Another trick is to change accessories at the last minute. During a hard
battle, you should equip accessories that counter whatever status
effects the enemy casts. Just before you defeat the enemy, switch out
their accessories for either Golden Amulet or Embroidered Tippet, which
doubles the LP or EXP gained.

Top <#top>


      Keeping Everyone Alive [tip-alive]

One of the nice features of this game is that the game isn't over until
all of your characters have been killed. Not just your active party, but
all characters. If your entire active party is killed, you will be asked
to change your party configuration.

If your active party dies, switch to your other party. As soon as the
fight resumes, take control of one the party members and cast "Raise" or
"Arise" for each of the original party members. (Press R1 to target the
backup party.) If you use your party leader, make sure they target an
enemy before doing this so that the other members will attack, and then
keep away from the enemies so that your party leader doesn't take
damage. Basically, you want the other characters to keep the enemy busy
while you are reviving the original party.

Once the other party is alive again, you can either continue to attack
with your current party, or switch back to your original party. I tend
to stay with the other party, since the two have different fighting
styles sometimes one group will tend to do better than the other for a
given situation.

Once you get the *arise* spell, things get extremely easy, since your
other party will be totally restored with all their HP and MP.

Top <#top>


      Keep Things in Order [tip-order]

The order in which you arrange the gambits is very important. It is very
easy to arrange gambits so that some of them will never be selected. It
is also possible that you can end up getting killed off because you
arranged the gambits in the wrong order.

For example, suppose you want to keep your party healthy, and decide to
cast "Cure" when a character gets below 90% HP. However, if a character
takes a lot of damage, you might instead want to cast "Curaga" if the
character is below 30%. Suppose you set up the following gambits:

The wrong order:

1	Ally: HP < 90%	Cure
2	Ally: HP < 30%	Curaga

There is a serious problem with the above arrangement: the second gambit
will never be selected. Remember that the first gambit with a valid
condition will be executed, and then starts at the top of the list
again. Suppose a character is at 70% HP. Since 70% is less than 90%,
gambit 1 will be executed. However, if the character is at 20% HP, that
is still less than 90%, so gambit 1 will be executed again. Gambit #2
will never be executed, and your character will probably die, since this
character will only cast "Cure" even when you want them to cast "Curaga".

The correct order:

1	Ally: HP < 30%	Curaga
2	Ally: HP < 90%	Cure

Now, if a character is at 70% HP, the condition for gambit #1 is false,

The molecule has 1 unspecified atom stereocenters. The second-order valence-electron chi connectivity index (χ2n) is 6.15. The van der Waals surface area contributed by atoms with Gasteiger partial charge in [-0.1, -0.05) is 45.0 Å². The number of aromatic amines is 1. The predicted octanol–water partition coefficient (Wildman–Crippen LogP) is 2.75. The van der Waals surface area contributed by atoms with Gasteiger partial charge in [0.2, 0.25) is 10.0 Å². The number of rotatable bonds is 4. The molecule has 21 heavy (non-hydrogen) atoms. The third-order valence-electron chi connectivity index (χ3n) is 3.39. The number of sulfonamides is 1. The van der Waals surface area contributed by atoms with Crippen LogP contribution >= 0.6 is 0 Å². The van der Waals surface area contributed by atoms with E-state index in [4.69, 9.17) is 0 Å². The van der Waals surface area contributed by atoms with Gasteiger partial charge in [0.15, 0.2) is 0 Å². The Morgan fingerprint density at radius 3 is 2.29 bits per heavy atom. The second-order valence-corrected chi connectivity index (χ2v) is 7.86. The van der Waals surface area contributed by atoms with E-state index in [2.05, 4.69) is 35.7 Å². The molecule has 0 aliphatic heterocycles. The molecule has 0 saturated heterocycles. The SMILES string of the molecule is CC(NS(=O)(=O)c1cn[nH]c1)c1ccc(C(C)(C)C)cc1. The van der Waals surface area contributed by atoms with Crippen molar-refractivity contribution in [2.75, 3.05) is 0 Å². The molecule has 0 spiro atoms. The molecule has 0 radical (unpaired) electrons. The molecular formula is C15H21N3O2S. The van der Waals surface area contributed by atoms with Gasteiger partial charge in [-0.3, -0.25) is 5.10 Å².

so gambit #2 is executed. Since 70% is less than 90%, gambit #2 is
executed. However, if the character is down to 20% HP, the condition for
gambit 1 is true, so the character will cast "Curaga."

Here is another example:

1	Ally: Any	Vox
2	Ally: Any	Poisona
3	Ally: Any	Esuna

The above arrangement will help you save MP. If another member of the
party is Silenced, this character will cast Vox to cure them. Likewise,
if a character is poisoned, this character will cast Poisona to cure
them. The Esuna spell will cure a wide variety of status ailments,
including silence and poison, but it also costs a lot more than the more
specific spells. This means that you can save MP by casting Vox instead
of Esuna to cure Silence.

Notice, however, if you had the above gambits in a different order,
things wouldn't work quite right. If Vox or Poisona appeared /after/
Esuna, it will never get cast, since the character would cast Esuna
instead. However, if you are fighting a foe that casts something like
bad breath, which has a large variety of status ailments, then you
probably want to move Esuna to the front of the list (or temporarily
turn off the Vox and Poisona gambits) so that your backup characters
don't spend a lot of time casting individual corrective spells. Just
remember to restore the gambits to their original configuration when
that fight is over.

A more subtle problem appears below. Suppose you want to make a lot of
money, so you try to poach whenever possible. (You can poach a foe who
is down to critical HP. You finish off the foe and get some loot, even
if you have stolen loot from the enemy earlier.) Before doing this, you
should remember that when you poach a foe, you don't get any experience
or license points.

This gambit setup has problems:

1	Foe: HP Critical	Poach
2	Foe: Party Leader's target	Attack

There are two problems with the above setup: (a) some enemies are immune
to poach, and (b) stronger foes can be in HP Critical, but still have
too much HP to poach.

If either of the above conditions are true, then this character will
never kill such an enemy. They will continue to try to poach the foe,
and continue to fail. My party got killed once while fighting a mark
when I was distracted and doing something else (not related to the
game). I looked up and was surprised to find the entire party dead!
Fortunately, after I swapped in the second party, I realized what was
wrong and corrected it. Make sure that at least one of your characters
keeps attacking.

A similar problem appears in the gambits below:

1	Foe: HP < 10%	Attack
2	Ally: Any	Raise
3	Ally: Any	Esuna
4	Ally: HP < 50%	Curaga
5	Foe: Party Leader's target	Attack

The idea with the above gambit setup is that if a foe is almost dead,
have everyone pile on until it is dead, and then go back to the normal